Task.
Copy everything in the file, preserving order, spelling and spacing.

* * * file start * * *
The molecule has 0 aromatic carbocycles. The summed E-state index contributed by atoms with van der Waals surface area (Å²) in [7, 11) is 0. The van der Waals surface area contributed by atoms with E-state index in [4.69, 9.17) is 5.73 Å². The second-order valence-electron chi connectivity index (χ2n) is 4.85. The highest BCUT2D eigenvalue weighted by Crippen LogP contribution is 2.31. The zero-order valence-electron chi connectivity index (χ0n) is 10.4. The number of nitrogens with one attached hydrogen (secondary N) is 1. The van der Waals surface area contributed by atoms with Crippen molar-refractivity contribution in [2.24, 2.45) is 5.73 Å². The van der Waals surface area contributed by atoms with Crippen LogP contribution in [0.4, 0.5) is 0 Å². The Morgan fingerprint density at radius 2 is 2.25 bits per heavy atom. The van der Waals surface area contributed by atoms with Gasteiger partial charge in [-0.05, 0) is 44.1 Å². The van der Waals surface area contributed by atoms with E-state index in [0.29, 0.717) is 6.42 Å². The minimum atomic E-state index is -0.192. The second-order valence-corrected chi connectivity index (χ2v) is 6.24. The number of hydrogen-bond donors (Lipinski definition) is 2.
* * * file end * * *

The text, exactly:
The molecule has 0 aromatic carbocycles. The summed E-state index contributed by atoms with van der Waals surface area (Å²) in [7, 11) is 0. The van der Waals surface area contributed by atoms with E-state index in [4.69, 9.17) is 5.73 Å². The second-order valence-electron chi connectivity index (χ2n) is 4.85. The highest BCUT2D eigenvalue weighted by Crippen LogP contribution is 2.31. The zero-order valence-electron chi connectivity index (χ0n) is 10.4. The number of nitrogens with one attached hydrogen (secondary N) is 1. The van der Waals surface area contributed by atoms with Crippen molar-refractivity contribution in [2.24, 2.45) is 5.73 Å². The van der Waals surface area contributed by atoms with Crippen LogP contribution in [0.4, 0.5) is 0 Å². The Morgan fingerprint density at radius 2 is 2.25 bits per heavy atom. The van der Waals surface area contributed by atoms with Gasteiger partial charge in [-0.05, 0) is 44.1 Å². The van der Waals surface area contributed by atoms with E-state index in [0.29, 0.717) is 6.42 Å². The minimum atomic E-state index is -0.192. The second-order valence-corrected chi connectivity index (χ2v) is 6.24. The number of hydrogen-bond donors (Lipinski definition) is 2.